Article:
The dramatic influence of Christianity on the Western Hemisphere was never more profound than in the era of colonization and expansion that began with Columbus and continued through the American Revolution. Christianity Comes to the Americas examines the many powerful religious forces that shaped American culture and society in Canada and the ...
The dramatic influence of Christianity on the Western Hemisphere was never more profound than in the era of colonization and expansion that began with Columbus and continued through the American Revolution. Christianity Comes to the Americas examines the many powerful religious forces that shaped American culture and society in Canada and the Mississippi Valley (French Catholicism), in British America (Protestantism), and in Mexico and Central and South America (Portuguese and Spanish Catholicism). The separate narratives chronicle the forces of schism, reformation, and politics that motivated Europeans to make their westward voyages. It reconstructs the sailing routes; the missions and convents; the guiding personalities; the disputes over doctrine, politics, and slavery; and the evolution of the various forms of American Christianity. Three distinguished historians retell, from the vantage point of the latest historical scholarship, the stories that began in late medieval Europe and came to a conclusive turning point near the end of the eighteenth century: The growth of Protestantism in British America The expansion of French Catholicism in Canada and the Mississippi Valley The spread of Spanish and Portuguese Catholicism in Ibero-America This comprehensive historical survey is sensitive to the twentieth-century issues that were spawned in the New World by colonial practices: slavery, ecological imbalance, isolationism, xenophobia, regional independence movements as in Quebec, and the abuse of Native American rights.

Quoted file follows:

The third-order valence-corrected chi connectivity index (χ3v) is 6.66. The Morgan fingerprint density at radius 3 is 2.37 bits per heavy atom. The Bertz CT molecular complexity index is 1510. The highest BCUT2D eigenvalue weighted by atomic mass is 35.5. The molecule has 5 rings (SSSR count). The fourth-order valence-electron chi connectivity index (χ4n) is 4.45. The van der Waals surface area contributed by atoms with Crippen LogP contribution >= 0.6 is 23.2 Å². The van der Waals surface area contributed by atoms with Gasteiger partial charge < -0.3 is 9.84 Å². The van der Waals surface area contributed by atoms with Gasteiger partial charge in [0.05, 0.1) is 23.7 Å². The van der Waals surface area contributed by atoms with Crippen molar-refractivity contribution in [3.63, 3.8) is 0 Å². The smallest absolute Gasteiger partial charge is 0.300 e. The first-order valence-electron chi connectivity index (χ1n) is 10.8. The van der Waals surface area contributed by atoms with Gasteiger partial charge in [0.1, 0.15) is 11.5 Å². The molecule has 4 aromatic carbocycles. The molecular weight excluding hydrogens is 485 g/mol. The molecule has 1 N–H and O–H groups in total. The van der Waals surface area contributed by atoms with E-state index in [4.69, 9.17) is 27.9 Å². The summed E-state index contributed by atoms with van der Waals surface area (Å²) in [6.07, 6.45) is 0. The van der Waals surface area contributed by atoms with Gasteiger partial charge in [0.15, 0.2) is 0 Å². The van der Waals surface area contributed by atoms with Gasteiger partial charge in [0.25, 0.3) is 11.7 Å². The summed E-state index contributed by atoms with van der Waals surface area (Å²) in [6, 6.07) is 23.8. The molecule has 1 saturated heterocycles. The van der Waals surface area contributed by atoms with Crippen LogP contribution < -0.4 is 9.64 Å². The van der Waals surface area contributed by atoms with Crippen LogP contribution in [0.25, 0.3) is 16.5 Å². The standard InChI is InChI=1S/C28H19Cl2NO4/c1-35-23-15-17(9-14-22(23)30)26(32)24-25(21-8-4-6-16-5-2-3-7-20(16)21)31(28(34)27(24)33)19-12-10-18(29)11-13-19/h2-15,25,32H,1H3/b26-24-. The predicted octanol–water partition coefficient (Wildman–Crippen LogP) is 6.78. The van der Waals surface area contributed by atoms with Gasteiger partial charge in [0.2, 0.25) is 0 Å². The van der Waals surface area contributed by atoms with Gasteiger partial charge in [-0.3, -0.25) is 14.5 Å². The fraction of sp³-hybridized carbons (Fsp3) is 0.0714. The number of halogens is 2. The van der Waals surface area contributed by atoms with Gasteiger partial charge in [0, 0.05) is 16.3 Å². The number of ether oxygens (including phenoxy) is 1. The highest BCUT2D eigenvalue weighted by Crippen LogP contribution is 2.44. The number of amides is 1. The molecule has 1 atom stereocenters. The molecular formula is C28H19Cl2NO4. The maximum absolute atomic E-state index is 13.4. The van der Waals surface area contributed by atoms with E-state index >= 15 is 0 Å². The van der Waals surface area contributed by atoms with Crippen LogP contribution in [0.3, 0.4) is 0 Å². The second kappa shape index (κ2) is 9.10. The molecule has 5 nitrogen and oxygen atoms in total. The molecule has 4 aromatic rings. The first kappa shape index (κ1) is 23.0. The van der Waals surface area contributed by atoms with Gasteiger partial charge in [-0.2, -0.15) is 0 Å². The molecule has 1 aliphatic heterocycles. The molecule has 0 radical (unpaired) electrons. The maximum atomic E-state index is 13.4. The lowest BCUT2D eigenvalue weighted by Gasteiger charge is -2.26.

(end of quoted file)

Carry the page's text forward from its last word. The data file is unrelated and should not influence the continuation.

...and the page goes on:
Publishers Weekly, 1991-12-06 Three Canadian religion professors track the early development of Christianity in the Americas in a clear, succinct format appealing to general readers. Spain, France and Britain, we're shown, combined colonization and evangelization in differing styles, each described in one of three sections. Lippy contributes ``Iberian Catholicism Comes to the Americas''; Choquette, ``French Catholicism Comes to the Americas''; Poole, ``Christianity Comes to British America.'' The authors evenhandedly describe the often dramatic, violent and convoluted Christianization of the New World up to the American Revolution. The magnitude and complexity of missionary activity, the gaps between evangelizers and evangelized and the dark thread of slavery in mission history are featured. In this account, replete with villainy and heroism, the many strands of Christianity prefigure the pluralism of today. (Jan.)
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